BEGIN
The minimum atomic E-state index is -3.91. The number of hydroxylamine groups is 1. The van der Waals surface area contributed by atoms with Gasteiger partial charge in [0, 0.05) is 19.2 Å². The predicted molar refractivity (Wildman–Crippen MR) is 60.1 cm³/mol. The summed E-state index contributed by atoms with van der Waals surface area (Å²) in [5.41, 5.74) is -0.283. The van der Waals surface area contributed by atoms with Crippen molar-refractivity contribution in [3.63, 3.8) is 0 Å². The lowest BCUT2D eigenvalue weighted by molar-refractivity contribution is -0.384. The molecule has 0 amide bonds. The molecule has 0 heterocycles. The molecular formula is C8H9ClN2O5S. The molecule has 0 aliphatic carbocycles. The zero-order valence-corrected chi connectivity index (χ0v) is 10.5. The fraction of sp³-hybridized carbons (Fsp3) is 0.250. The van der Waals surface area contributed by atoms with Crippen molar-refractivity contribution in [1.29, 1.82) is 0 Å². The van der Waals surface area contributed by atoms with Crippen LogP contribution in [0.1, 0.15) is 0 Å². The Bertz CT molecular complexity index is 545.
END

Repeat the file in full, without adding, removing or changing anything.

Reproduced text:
The minimum atomic E-state index is -3.91. The number of hydroxylamine groups is 1. The van der Waals surface area contributed by atoms with Gasteiger partial charge in [0, 0.05) is 19.2 Å². The predicted molar refractivity (Wildman–Crippen MR) is 60.1 cm³/mol. The summed E-state index contributed by atoms with van der Waals surface area (Å²) in [5.41, 5.74) is -0.283. The van der Waals surface area contributed by atoms with Crippen molar-refractivity contribution in [3.63, 3.8) is 0 Å². The lowest BCUT2D eigenvalue weighted by molar-refractivity contribution is -0.384. The molecule has 0 amide bonds. The molecule has 0 heterocycles. The molecular formula is C8H9ClN2O5S. The molecule has 0 aliphatic carbocycles. The zero-order valence-corrected chi connectivity index (χ0v) is 10.5. The fraction of sp³-hybridized carbons (Fsp3) is 0.250. The van der Waals surface area contributed by atoms with Crippen molar-refractivity contribution in [1.29, 1.82) is 0 Å². The van der Waals surface area contributed by atoms with Crippen LogP contribution in [0.1, 0.15) is 0 Å². The Bertz CT molecular complexity index is 545.